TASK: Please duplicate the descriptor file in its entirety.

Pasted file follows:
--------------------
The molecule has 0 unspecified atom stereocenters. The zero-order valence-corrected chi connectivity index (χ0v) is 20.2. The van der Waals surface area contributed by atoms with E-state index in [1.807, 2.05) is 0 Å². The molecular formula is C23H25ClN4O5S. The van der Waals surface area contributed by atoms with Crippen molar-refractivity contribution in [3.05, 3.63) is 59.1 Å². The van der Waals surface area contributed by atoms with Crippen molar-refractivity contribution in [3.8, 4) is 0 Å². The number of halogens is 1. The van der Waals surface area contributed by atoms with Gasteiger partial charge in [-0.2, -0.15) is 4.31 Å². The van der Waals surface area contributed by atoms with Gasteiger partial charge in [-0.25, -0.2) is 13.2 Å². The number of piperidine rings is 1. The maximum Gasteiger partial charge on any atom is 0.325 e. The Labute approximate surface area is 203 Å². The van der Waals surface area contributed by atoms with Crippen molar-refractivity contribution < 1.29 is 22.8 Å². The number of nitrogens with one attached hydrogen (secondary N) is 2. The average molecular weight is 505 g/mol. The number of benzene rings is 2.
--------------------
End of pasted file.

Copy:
The molecule has 0 unspecified atom stereocenters. The zero-order valence-corrected chi connectivity index (χ0v) is 20.2. The van der Waals surface area contributed by atoms with E-state index in [1.807, 2.05) is 0 Å². The molecular formula is C23H25ClN4O5S. The van der Waals surface area contributed by atoms with Crippen molar-refractivity contribution in [3.05, 3.63) is 59.1 Å². The van der Waals surface area contributed by atoms with Crippen molar-refractivity contribution in [3.8, 4) is 0 Å². The number of halogens is 1. The van der Waals surface area contributed by atoms with Gasteiger partial charge in [-0.2, -0.15) is 4.31 Å². The van der Waals surface area contributed by atoms with Gasteiger partial charge in [-0.25, -0.2) is 13.2 Å². The number of piperidine rings is 1. The maximum Gasteiger partial charge on any atom is 0.325 e. The Labute approximate surface area is 203 Å². The van der Waals surface area contributed by atoms with Crippen molar-refractivity contribution < 1.29 is 22.8 Å². The number of nitrogens with one attached hydrogen (secondary N) is 2. The average molecular weight is 505 g/mol. The number of benzene rings is 2.